Posted on Aug. 20, 2012. Listed in:
At its Annual General Meeting, the Glass Packaging Forum (the Forum) released details of its performance against the targets set out in its product stewardship scheme.
John Webber, General Manager said that in the second year of reporting on the Forum’s scheme, one of seven schemes accredited under the Waste Minimisation Act, it is meeting or on track to meet its targets:-
“In New Zealand 242,300 tonnes of glass containers were consumed equivalent to around 945 million bottles or jars. Our industry pays a voluntary levy totaling $3.90 per tonne with contributions from manufacturers and importers of glass packaging, brand owners and retailers which raised $704,215 to support initiatives to increase glass recycling. This includes:-
ü $248,212 allocated to community and recycling groups to assist with glass recovery;
ü $135,000 allocated to consumer awareness initiatives including promoting recycling at the Classic Hits Winery Tour; Auckland’s Lantern Festival; Tauranga’s National Jazz Festival ; Waikato’s Splore Festival and the nationwide Smokefree Rockquest; and
ü $63,140 allocated to projects which recovered 10726 tonnes of glass.
”66.4% glass was recycled either into new glass containers or used in other applications here in New Zealand. That’s equivalent to around 626 million glass containers. Whilst we recorded a slightly lower rate than in 2011, we have not included a significant amount of glass collected during the year which is being held for future use as aggregate.
“As glass recovery increases, it is important that we retain our focus on increasing the amount of glass recycled into high value reuses and this has increased by 15% over last year reflecting a major contribution by glass manufacturer OI-NZ.
“With many industry associations noting a decline in membership the Forum has again increased its membership with a net gain of 8 companies.
“As a result of our management of the Love NZ public place recycling initiative, we have signed formal agreements with 26 local authorities representing 80% ratepayers and more importantly built real partnerships.
“The glass recycling rate is affected by the choices consumers make at home and in public places; the availability of recycling facilities; and how glass is processed during collection and processing. I believe the Forum is leading industry into a new paradigm of cooperation with the public sector. Our strategy has always been to build strong relationships with councils and Government so that industry is seen as part of the solution not the source of the problem. We believe waste reduction should be addressed at ‘best cost’ and that the results show that our voluntary product stewardship scheme is the right approach.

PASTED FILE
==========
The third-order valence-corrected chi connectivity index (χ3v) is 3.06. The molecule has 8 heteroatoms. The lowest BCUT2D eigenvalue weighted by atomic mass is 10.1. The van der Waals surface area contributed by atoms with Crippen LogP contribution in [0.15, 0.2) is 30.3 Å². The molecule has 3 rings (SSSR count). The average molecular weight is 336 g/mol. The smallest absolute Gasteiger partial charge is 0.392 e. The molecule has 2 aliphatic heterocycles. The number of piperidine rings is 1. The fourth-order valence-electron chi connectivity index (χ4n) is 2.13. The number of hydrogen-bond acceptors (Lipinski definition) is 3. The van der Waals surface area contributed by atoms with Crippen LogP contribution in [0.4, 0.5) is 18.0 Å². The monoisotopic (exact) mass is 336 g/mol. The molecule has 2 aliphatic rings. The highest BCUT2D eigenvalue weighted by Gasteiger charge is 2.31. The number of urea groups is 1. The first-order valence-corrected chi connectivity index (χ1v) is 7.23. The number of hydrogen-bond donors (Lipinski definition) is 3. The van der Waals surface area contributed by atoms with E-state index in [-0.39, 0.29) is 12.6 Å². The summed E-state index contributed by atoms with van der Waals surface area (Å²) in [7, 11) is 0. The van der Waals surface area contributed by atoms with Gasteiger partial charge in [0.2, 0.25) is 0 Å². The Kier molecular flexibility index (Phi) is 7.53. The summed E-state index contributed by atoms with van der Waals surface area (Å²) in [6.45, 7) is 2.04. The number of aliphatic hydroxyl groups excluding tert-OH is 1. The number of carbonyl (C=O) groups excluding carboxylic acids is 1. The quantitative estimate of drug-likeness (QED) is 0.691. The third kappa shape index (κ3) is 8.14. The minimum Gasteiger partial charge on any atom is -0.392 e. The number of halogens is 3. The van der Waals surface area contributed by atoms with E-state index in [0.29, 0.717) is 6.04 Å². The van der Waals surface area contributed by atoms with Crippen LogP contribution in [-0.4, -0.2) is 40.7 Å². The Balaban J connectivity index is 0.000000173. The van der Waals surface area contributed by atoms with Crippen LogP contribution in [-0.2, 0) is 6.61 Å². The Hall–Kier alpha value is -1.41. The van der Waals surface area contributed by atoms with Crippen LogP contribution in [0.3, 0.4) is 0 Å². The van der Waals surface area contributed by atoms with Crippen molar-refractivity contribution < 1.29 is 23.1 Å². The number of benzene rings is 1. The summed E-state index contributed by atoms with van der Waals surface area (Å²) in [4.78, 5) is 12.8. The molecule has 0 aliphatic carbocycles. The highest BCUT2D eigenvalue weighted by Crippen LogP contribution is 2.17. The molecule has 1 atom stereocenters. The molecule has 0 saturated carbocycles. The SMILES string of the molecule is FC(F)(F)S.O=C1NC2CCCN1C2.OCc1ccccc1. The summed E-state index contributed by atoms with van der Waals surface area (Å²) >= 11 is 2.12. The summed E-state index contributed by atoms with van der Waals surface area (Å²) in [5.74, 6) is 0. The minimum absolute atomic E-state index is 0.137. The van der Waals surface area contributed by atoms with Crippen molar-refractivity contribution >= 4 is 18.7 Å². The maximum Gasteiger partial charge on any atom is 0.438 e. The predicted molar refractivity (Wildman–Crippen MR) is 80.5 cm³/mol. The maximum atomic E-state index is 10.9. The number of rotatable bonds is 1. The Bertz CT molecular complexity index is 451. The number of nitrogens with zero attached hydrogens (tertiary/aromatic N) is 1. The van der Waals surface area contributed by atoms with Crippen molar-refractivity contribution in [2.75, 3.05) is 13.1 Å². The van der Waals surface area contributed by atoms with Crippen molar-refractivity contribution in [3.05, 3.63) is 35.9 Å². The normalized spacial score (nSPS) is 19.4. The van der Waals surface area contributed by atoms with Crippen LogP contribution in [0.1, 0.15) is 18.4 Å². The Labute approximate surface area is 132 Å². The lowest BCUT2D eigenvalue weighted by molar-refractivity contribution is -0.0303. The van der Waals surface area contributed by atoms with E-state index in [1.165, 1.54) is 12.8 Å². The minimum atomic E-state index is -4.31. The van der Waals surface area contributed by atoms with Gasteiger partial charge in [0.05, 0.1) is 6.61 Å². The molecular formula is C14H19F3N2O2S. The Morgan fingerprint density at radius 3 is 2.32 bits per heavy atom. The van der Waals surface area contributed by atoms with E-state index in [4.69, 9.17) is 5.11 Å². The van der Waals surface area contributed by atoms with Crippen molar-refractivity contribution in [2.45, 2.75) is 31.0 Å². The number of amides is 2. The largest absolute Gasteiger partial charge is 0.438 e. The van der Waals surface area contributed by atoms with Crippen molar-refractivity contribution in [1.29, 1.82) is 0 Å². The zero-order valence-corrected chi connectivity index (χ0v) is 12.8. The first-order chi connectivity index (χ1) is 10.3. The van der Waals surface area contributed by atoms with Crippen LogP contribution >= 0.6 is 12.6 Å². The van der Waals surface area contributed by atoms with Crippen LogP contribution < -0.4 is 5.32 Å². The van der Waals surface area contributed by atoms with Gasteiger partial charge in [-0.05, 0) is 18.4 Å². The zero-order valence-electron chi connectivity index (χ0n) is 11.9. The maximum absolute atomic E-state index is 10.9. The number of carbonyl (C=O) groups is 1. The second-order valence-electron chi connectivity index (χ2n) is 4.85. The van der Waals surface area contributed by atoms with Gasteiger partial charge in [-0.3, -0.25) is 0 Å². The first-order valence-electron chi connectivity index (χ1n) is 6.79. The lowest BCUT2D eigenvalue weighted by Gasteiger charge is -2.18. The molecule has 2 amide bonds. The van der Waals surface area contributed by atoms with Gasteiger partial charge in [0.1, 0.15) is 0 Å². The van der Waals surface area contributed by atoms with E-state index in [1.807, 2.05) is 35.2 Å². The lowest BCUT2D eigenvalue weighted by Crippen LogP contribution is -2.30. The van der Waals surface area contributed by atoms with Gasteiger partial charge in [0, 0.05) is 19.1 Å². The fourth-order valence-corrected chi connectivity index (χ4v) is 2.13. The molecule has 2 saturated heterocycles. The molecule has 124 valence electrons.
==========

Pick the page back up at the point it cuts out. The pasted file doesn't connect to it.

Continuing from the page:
“In Auckland we have worked closely with Auckland Council to understand the issues facing them in terms of waste management and why they make the choices they do. It is easy for industry and councils to take polarised views as to who should pay for recycling. In reality the consumer whether as a ratepayer or as a shopper pays but if we want to increase recycling without incurring huge costs, we have to move beyond industry taking the view that recycling should be funded through rates and councils seeking to reduce their rates bill by pushing the burden onto industry. The voluntary approach taken by the glass industry shows what can be achieved through collaboration. ”
- The weekly use of glass containers has increased slightly (67.5% using 1 to 5 containers per week, 64% in 2011 and 2010).
- A third of New Zealanders rate their recycling efforts as excellent at home, work and in public
- Recycling of glass containers at the kerbside outside home remains constant at 84.4% (83.7% in 2011 up from 73.2% in 2010); recycling glass containers at work remains constant at 11% as does using community or school drop off centres at 11.3% (10.3% in 2010)
- Collection of glass containers in wheelie bins with other items for recycling has increased slightly to 47.1% (45.4% in 2011 and 38% in 2010), while glass collected separately in a crate has fallen slightly from 25.8% to 24.3%
- 62.9% are reusing glass bottles and jars, 53% plastic water bottles and 39.8% specially designed refillable drinks/sports bottles. Only 13% are not refilling or reusing containers.
- 72.7% think the glass they put out for recycling is melted down and used to make new glass containers, 36.1% think it goes to make aggregate for roading, 15.6% washed and used again.